Kris Krome Cycles Wednesday, 14 October 2009 21:54
Category: Ultra Customs
0
11

As one of the builders chosen to use S&S’ V-Series 145” motor, Kris Krome felt the motor would be best suited to a bike inspired by racing. He didn’t want to build a showboat that piled on tons of decorative sheetmetal covering all the interesting bits; he wanted to create a stripped-down machine that framed the motor.

 

Kris’ ideas for the bike couldn’t be realized by any off-the-shelf rigid frame, and he’d recently come across an unusual suspension application that he figured out how to adapt to a motorcycle. “There are no conventional shocks on this bike, but it does have adjustable suspension. We used Dual Elastamerick Suspension (the initials are where the bike gets its name) at both ends so it appears hidden. I borrowed the technology from the torsion suspension on certain trailers and modified it. It’s basically a one-inch-square tube surrounded by a rubber material inside of another square tube measuring two-and-a-half inches on each side. We’ve thoroughly tested our D.E.S. and found that it is about 50-times stronger than a standard telescopic front end, it doesn’t require any fluids, and it’ll bolt right onto a Harley steering neck,” Kris said. But Kris didn’t bolt the D.E.S. to a traditional frame; he designed and fabricated a single-loop downtube frame with an aluminum swing arm and an aluminum girder-style front end attached to a 38-degree-raked neck. Southern Motor Works (S.M.W.) Spike wheels were secured to the bike with a 21” in the front and an 18” in the rear, sporting Avon rubber at both ends with the width of the rear measuring 200mm. Jaybrake calipers, a 6-piston in the front and a 4-piston in the rear, clamp down on stainless rotors mounted on the hub of each wheel.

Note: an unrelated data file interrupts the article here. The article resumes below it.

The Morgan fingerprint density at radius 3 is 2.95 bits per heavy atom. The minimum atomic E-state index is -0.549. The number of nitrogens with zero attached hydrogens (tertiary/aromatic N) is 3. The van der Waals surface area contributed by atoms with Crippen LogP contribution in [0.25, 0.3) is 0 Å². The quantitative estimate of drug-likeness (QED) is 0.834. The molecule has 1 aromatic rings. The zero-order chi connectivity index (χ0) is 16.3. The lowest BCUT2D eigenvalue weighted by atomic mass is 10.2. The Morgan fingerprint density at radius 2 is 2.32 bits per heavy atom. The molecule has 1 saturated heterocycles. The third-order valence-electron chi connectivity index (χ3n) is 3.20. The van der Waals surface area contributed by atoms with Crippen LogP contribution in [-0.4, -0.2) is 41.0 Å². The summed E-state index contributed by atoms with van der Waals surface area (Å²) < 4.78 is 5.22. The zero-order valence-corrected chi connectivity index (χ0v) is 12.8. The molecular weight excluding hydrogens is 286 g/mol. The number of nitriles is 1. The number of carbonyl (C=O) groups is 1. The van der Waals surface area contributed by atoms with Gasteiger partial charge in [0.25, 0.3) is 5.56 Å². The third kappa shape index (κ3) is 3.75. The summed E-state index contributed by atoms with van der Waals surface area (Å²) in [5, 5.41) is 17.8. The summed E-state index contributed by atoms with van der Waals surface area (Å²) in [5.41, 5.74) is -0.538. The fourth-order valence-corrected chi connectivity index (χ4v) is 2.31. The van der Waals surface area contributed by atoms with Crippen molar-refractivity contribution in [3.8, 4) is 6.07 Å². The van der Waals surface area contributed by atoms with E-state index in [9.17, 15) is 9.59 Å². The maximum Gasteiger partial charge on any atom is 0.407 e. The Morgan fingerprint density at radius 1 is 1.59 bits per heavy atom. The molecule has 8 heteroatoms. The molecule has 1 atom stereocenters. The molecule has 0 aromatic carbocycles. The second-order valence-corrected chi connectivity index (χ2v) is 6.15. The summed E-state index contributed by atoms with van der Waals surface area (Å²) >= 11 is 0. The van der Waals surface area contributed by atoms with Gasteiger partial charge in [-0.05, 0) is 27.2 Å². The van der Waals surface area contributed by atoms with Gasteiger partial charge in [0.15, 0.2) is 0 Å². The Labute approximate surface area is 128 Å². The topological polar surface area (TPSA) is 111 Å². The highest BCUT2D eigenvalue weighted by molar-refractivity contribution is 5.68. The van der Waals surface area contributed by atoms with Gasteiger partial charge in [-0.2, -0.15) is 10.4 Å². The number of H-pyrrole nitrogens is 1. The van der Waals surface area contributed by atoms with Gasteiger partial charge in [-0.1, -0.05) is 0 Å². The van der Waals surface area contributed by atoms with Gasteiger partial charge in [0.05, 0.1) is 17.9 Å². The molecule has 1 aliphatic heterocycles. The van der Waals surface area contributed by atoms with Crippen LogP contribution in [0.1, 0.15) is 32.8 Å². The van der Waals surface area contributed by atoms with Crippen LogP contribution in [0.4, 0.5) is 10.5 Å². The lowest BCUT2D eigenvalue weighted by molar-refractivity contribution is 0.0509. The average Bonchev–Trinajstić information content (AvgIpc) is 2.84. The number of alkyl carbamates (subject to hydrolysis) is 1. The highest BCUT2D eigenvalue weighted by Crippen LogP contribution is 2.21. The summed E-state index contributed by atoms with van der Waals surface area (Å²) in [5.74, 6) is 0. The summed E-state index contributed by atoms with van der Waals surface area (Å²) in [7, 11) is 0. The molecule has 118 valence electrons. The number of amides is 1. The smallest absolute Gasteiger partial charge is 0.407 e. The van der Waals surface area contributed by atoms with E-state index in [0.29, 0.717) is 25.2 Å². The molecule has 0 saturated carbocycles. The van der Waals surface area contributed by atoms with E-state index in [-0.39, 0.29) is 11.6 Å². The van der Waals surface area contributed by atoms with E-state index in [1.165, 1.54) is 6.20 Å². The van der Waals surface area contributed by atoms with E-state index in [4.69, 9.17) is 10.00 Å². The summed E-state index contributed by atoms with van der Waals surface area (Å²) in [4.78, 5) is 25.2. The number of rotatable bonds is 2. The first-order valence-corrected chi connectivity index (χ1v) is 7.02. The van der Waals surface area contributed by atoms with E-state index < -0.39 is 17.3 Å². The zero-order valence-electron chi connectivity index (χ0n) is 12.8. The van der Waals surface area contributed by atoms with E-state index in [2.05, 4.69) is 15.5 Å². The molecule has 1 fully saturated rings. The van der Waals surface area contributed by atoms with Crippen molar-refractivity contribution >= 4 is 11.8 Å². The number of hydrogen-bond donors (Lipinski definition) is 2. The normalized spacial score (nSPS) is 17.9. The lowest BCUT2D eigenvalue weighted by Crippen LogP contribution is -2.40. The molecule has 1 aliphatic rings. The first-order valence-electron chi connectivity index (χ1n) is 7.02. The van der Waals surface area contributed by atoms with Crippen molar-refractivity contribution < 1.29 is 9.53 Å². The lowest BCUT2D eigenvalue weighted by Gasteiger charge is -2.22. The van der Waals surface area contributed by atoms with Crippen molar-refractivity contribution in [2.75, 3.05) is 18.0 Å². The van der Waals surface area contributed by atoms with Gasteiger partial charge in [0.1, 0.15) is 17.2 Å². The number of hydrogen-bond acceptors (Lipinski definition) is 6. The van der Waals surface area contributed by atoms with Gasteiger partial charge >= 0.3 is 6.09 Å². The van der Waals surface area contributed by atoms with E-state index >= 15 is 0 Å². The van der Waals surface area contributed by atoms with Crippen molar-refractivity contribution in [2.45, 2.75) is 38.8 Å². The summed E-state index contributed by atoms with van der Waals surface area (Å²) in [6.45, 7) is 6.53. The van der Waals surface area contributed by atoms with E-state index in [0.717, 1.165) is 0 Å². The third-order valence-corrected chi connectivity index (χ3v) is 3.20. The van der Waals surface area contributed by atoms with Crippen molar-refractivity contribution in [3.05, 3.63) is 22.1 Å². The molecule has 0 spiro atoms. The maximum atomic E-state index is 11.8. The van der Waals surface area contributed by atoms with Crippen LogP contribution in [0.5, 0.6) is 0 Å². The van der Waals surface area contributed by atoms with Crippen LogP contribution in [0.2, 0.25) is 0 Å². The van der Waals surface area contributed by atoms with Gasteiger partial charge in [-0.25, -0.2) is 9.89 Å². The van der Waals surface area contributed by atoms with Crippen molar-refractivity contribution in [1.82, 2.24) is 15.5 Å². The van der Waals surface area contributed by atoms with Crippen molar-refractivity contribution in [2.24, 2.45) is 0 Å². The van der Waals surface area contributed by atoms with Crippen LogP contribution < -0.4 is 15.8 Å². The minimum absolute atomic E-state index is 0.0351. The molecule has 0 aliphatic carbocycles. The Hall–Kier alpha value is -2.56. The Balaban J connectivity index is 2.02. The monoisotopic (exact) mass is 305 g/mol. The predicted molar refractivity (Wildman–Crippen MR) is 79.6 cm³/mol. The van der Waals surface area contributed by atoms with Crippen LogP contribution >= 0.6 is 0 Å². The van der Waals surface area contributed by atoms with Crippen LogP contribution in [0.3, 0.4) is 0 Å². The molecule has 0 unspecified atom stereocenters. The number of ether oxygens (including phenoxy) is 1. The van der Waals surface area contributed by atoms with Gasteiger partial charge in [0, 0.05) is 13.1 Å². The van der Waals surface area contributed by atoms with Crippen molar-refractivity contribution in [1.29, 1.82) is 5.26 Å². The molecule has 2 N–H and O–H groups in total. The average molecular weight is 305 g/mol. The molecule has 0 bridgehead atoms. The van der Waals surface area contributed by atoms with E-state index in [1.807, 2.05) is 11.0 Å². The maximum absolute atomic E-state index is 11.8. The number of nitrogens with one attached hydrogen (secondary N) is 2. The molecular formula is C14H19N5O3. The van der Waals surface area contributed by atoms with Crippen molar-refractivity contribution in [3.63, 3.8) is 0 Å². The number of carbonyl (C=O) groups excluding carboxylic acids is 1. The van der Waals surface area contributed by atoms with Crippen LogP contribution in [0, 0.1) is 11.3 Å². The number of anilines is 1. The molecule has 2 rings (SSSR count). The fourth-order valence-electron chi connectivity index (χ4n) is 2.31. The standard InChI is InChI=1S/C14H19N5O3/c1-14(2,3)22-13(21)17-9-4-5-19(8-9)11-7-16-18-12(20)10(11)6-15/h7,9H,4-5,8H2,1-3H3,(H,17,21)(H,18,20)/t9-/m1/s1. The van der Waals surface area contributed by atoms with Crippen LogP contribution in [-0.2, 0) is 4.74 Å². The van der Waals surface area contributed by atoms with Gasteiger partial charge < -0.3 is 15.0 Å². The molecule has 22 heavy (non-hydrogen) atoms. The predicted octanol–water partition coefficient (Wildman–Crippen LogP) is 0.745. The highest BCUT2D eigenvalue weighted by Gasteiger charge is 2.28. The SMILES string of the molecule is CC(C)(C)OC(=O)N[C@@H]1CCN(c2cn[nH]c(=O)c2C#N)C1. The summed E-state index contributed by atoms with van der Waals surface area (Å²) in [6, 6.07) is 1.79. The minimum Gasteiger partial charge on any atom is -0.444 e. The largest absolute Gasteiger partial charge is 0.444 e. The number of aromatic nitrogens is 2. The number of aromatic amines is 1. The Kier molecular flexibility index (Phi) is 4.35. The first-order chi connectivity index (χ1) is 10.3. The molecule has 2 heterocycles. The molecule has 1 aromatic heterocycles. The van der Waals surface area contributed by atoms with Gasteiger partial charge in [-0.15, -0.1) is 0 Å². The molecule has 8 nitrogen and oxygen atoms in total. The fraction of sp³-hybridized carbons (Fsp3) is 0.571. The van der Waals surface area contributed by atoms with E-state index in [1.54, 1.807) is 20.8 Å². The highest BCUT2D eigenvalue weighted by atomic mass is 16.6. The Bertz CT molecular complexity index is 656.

With his many talents shaping metal, Kris formed a one-off gas tank that flows from the backbone of the frame, around the steering neck, and inches onto the downtube. He made sure that the tank was unmistakable as a custom fabrication and accented the motor without covering it up. The traditional oil-bag location under the seat was nixed; the new tank holds approximately four-and-a- half quarts of lubricating fluid and is held in the rear lower portion of the frame just in front of the swing arm. Attached to the rear section of the backbone is the seat and pseudo-fender area that houses the relays, computer, battery, all the wiring and a pair of round LED taillights.

As a fabricator, Kris was happy to have one of the industry’s leading race motor builders put together his S&S mill. “The motor I received came in a raw finish, so I had it polished by our polishing guy in Arizona, and then sent it to Kendall Johnson and his son, Zach, for the final assembly. They turned it around in about two days and promised it would start the first try,” Kris said. The massive motor measures about two-and-a-half inches taller than an Evo motor, has larger fins on the heads, comes with an almost race ready S&S D carburetor and a special VIN number. The Johnson’s estimated the motor would put out around 186 horsepower, so Kris had to make sure to use beefier drive-line components. BAKER Drivetrain received a call from Kris, who ordered their Function Formed primary coupled with their 20-plate King Kong Klutch and 6-speed Torque Box transmission. “A lesser brand of drive train components probably wouldn’t be able to handle the power generated by this V-Series motor,” Kris said.

He had built the bike to ride, but time was short as the deadline arrived. “I finished the bike the night before we had to leave for the show at about 3 AM. I couldn’t load it into the trailer without firing it up once; I didn’t want to show up at the event with an untested machine, so I gave it a go. S&S and the Johnson’s know what they’re doing. The first time I cranked the motor it fired right up,” Kris said. The bike did well at the S&S bike show once it arrived, it placed second in the V-Series class.